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Journal of Crohn's and Colitis: 9 (8)


Laurence J. Egan, Ireland

Associate Editors

Maria T. Abreu, USAShomron Ben-Horin, IsraelSilvio Danese, ItalyPeter Lakatos, HungaryMiles Parkes, UKGijs van den Brink, NLSéverine Vermeire, Belgium


Published on behalf of

European evidence-based Consensus on the prevention, diagnosis and management of opportunistic infections in inflammatory bowel disease

J.F. Rahier, S. Ben-Horin, Y. Chowers, C. Conlon, P. De Munter, G. D'Haens, E. Domènech, R. Eliakim, A. Eser, J. Frater, M. Gassull, M. Giladi, A. Kaser, M. Lemann Lémann, T. Moreels, A. Moschen, R. Pollok, W. Reinisch, M. Schunter, E.F. Stange, H. Tilg, G. Van Assche, N. Viget, B. Vucelic, A. Walsh, G. Weiss, Y. Yazdanpanah, Y. Zabana, S.P.L. Travis, J.F. Colombel,
DOI: http://dx.doi.org/10.1016/j.crohns.2009.02.010 47-91 First published online: 1 June 2009
  • Inflammatory bowel disease
  • Opportunistic infections
  • Prevention
  • Vaccination

1 Introduction

The treatment of inflammatory bowel disease (IBD) has been revolutionised over the past decade by the increasing use of immunomodulators, mainly azathioprine (AZA)/6-mercaptopurine (6-MP) and methotrexate (MTX), together with the advent of biological therapy. Immunomodulators are being used more often and earlier in the course of the disease.1 The introduction of biologic agents, especially inhibitors of the key proinflammatory cytokine, tumor necrosis factor alpha (TNF-α) initiated a new therapeutic era, whose use has grown continuously since their introduction in 1998.2 With such immunomodulation, the potential for opportunistic infection is a key safety concern for patients with IBD.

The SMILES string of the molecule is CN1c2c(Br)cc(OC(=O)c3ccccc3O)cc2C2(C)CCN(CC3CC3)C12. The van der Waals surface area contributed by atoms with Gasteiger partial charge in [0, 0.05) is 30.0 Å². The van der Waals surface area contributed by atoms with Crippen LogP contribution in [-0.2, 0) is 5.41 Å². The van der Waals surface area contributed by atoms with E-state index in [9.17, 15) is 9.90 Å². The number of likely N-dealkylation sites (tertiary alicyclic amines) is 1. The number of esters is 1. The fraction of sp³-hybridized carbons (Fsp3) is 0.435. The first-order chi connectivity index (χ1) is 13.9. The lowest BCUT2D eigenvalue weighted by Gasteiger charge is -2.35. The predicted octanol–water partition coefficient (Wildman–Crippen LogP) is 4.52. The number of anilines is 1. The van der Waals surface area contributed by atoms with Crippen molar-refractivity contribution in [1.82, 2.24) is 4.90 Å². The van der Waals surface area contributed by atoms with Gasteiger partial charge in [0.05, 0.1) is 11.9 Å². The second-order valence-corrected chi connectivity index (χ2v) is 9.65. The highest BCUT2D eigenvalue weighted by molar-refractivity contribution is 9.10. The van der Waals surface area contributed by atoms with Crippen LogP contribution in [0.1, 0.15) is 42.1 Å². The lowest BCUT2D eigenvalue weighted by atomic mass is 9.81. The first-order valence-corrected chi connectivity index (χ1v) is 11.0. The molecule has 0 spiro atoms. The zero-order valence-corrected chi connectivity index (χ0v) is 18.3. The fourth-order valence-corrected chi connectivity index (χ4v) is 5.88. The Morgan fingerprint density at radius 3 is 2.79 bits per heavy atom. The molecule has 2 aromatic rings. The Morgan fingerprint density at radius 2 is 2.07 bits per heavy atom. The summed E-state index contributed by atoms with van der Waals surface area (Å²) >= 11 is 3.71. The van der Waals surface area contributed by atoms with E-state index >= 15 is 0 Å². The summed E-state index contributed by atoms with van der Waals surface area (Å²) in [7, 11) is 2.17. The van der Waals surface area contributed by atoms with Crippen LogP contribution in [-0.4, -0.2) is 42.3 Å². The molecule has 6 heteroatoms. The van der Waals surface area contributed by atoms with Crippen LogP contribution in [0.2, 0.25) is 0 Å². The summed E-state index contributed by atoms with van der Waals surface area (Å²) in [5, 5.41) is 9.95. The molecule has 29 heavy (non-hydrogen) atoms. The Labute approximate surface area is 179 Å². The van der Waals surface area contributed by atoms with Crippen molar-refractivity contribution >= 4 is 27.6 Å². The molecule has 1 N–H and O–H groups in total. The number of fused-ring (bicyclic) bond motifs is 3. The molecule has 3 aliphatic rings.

Opportunistic infections pose particular problems for the clinician: they are often difficult to recognise and are associated with appreciable morbidity or mortality, because they are potentially serious and hard to treat effectively. Enhancing awareness and improving the knowledge of gastroenterologists about opportunistic infections are important elements to optimise patient outcomes through the development of preventive or early diagnostic strategies.

A long list of opportunistic infections has been described in patients with IBD. Many questions remain unanswered, not only concerning the need for screening, preventive measures or the best diagnostic approach, but also on appropriate treatment and management of immunomodulator therapy once infection occurs. This led the European Crohn's and Colitis Organisation (ECCO) to establish a Consensus meeting on opportunistic infections in IBD. The formal process of a Consensus meeting has been described,3 but the purpose is to quantify expert opinion in the context of a systematic review of existing evidence. To organise the work, infections were classified into six major topics (see plan). Specific questions were asked for each infectious agent. The different topics were distributed to working groups that comprised junior and senior gastroenterologists with infectious disease experts. Each group performed a systematic review of the literature and answered …

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